The fearless tendril tamers at The Sculpture Salon are passionate about teaching manners to mischievous manes. Properly frame the paint-covered work of art that is your face with a basic haircut ($25+ for men, $35+ for women), or recast its natural hue with a dramatic coloring treatment ($60+ for single process, $110+ for double). Perms ($75+) lock locks into dizzying, springy coils, weaves ($90+) supplement natural fur growth, and updos ($55+) render mops ready to be whisked off for an elegant preprom taco feast.
While learning her craft at a Paul Mitchell school, Alexandra Heller mastered skills ranging from creating modern cuts to applying permanent color. Now a full-fledged cosmetologist, she specializes in crafting flattering looks and styling brides on their wedding day. She also lends her grooming expertise to fashion shows, photo shoots, and balding celebrity pets.
The stylists at Kupala Hair and Beauty Studio know how important it is to stay ahead of the curve in a highly creative industry. They scour fashion magazines and runways for sources of inspiration, re-creating the looks they find for their delighted clients. To do so, they rely on their experience to cut hair and enhance it with vibrant color or highlights.
The laid-back, fun-loving mentality of SoCal surf culture pervades Spa Samudra & Hair Lounge. Kids and pets walk freely throughout the premises as shoppers peruse the organic skincare line, made from wholesome, all-natural ingredients. Spa Samudra, however, seamlessly balances this surfer charm with the staples of a traditional day spa. Its organic skincare products, for example, are used in classic facials, which include steam cleans, exfoliation, and optional extractions. The aesthetic team also brightens faces with peels and soothes feet with detox footbaths. In addition, the 11 hairstylists at the up-and-coming hair salon pamper strands with an array of haircuts, color, and smoothing Brazilian Blowouts.
Polished Images, which is both a relaxing day spa and a full-service hair and nail salon, transforms clients with the help of various Pureology hair products, hard wax, and hawaiian kukui-nut massage oil. Amid the spa's muted lighting, earth-toned walls, and floral accents, licensed aestheticians beautify skin with facials, waxing, and custom airbrush tanning. Next door at the bright salon, hairstylists stand diligently over heads, snipping and arranging coifs into everyday styles or elaborate updos for special occasions and trips to the mailbox.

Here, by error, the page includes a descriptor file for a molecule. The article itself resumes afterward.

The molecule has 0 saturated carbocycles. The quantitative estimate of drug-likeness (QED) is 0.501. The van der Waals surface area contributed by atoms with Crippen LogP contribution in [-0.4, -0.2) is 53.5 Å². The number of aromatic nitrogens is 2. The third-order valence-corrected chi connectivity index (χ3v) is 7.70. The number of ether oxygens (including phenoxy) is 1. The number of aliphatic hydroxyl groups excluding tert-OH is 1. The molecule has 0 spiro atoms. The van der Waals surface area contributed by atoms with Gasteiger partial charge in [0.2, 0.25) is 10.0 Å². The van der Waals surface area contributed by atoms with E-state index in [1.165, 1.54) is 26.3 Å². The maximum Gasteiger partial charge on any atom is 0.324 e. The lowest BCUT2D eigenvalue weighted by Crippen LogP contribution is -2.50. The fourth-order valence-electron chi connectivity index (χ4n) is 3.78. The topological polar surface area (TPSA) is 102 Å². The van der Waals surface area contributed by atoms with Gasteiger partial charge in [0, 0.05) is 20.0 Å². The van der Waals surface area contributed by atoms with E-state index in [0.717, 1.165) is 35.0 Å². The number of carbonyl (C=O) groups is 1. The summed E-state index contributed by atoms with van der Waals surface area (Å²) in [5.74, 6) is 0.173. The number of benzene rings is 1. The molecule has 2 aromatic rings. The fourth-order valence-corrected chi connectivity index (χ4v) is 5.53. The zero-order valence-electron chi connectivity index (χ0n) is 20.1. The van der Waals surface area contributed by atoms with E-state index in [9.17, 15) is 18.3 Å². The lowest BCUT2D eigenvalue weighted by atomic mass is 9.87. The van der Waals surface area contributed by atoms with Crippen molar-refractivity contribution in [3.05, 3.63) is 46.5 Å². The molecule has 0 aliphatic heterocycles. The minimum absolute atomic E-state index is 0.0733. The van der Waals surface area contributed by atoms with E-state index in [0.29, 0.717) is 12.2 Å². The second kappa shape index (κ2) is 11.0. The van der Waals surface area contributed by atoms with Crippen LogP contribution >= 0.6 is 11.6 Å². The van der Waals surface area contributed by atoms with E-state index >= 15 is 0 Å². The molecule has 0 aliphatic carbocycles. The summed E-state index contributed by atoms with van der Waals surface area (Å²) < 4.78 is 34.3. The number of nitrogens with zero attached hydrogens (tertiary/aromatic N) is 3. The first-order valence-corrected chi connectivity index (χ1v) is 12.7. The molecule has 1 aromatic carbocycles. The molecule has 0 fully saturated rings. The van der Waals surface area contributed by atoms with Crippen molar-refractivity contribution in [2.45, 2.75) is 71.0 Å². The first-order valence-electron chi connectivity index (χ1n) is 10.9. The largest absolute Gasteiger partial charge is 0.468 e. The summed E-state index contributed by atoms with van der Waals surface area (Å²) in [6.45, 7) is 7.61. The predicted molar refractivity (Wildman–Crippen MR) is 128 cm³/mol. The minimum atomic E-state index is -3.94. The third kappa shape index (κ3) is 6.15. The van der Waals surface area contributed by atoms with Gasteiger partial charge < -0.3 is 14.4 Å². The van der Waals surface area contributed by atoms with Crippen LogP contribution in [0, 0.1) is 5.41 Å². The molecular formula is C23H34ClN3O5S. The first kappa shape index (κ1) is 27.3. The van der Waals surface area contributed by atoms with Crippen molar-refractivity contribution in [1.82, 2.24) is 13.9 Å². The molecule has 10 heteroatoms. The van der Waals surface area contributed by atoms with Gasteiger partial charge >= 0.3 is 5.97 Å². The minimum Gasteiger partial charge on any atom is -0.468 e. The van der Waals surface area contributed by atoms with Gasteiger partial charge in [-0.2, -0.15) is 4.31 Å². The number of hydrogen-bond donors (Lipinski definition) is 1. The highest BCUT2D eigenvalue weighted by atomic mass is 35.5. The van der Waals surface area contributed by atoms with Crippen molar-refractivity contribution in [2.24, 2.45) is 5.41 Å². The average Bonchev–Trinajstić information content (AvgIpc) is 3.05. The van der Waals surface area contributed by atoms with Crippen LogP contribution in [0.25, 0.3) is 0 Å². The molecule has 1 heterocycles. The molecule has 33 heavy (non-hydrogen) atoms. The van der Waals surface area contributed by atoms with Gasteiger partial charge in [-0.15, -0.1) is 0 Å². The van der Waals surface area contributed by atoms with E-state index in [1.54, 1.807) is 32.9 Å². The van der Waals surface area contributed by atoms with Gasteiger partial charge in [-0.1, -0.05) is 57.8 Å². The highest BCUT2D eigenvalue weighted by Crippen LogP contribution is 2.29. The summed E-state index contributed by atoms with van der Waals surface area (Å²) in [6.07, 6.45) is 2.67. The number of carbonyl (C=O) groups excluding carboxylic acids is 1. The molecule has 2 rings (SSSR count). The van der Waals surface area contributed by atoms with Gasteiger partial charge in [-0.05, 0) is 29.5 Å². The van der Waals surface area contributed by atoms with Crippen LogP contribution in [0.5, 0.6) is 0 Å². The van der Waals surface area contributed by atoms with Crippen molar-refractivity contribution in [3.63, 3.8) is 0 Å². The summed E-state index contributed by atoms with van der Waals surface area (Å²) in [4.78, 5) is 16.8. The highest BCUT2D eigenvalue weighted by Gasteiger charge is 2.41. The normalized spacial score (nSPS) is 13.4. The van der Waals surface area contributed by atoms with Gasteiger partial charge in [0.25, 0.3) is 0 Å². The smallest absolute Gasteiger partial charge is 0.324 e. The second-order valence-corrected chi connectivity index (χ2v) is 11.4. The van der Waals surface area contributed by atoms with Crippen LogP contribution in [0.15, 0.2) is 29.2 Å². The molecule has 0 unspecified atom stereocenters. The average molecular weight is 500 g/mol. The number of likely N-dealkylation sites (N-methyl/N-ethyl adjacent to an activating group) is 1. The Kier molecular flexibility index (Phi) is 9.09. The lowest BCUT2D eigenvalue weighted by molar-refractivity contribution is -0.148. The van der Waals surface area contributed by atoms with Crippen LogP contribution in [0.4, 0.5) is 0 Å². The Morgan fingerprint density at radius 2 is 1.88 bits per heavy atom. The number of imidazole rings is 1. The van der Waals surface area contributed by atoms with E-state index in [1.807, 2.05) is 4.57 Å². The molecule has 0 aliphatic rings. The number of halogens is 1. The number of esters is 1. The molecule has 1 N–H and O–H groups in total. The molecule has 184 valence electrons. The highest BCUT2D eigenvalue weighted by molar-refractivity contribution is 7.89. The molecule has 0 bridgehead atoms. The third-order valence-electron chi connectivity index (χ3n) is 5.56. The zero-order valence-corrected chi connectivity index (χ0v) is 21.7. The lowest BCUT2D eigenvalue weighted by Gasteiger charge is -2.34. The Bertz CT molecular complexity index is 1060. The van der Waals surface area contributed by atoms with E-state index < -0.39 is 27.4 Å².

Thanks to hair relaxers, you can walk into a salon curly and leave straight. Zoom in on the chemistry of your curls with Groupon’s introduction.
Human hair is flexible enough to run wild as a mountain stream one day and fall as straight as water over the Hoover Dam the next. But to make lasting changes to its texture, you need to go beyond the reach of styling tools down to the chemical level. All hair is made of keratin, a hard protein that’s also central to our skin, nails, and exoskeletons. To form a single hair, keratin molecules link together in different patterns with the help of three types of chemical bonds: hydrogen bonds and salt bonds, both of which break easily in water and reform when dry, and disulphide bonds, which can only be broken by certain chemicals. In straight hair, the disulphide bonds are evenly aligned. In curly hair, however, the bonds occur irregularly and at odd angles, causing the hair to twist and kink on its way down.
When you style your hair with heat or water alone, you break the weaker hydrogen and salt bonds to allow your do to take a new shape. Once water touches your hair, however, the bonds reform in their customary way, and you’re back where you started. Chemical relaxers, therefore, work by dissolving the hair's tough, waterproof disulphide bonds and preventing them from reforming in their normal pattern.
The most powerful hair relaxers contain sodium hydroxide, otherwise known as lye. Given lye’s presence in drain openers and oven cleaners, you might guess that it can be quite harsh on human skin, which is why no-lye relaxers made from guanidine hydroxide are also common. There is a trade-off, however: some find that lye relaxers are harder on the scalp but gentler on hair, and work more quickly so that you can get back to staring at your hair in the mirror sooner. An experienced stylist can recommend the best method for your hair.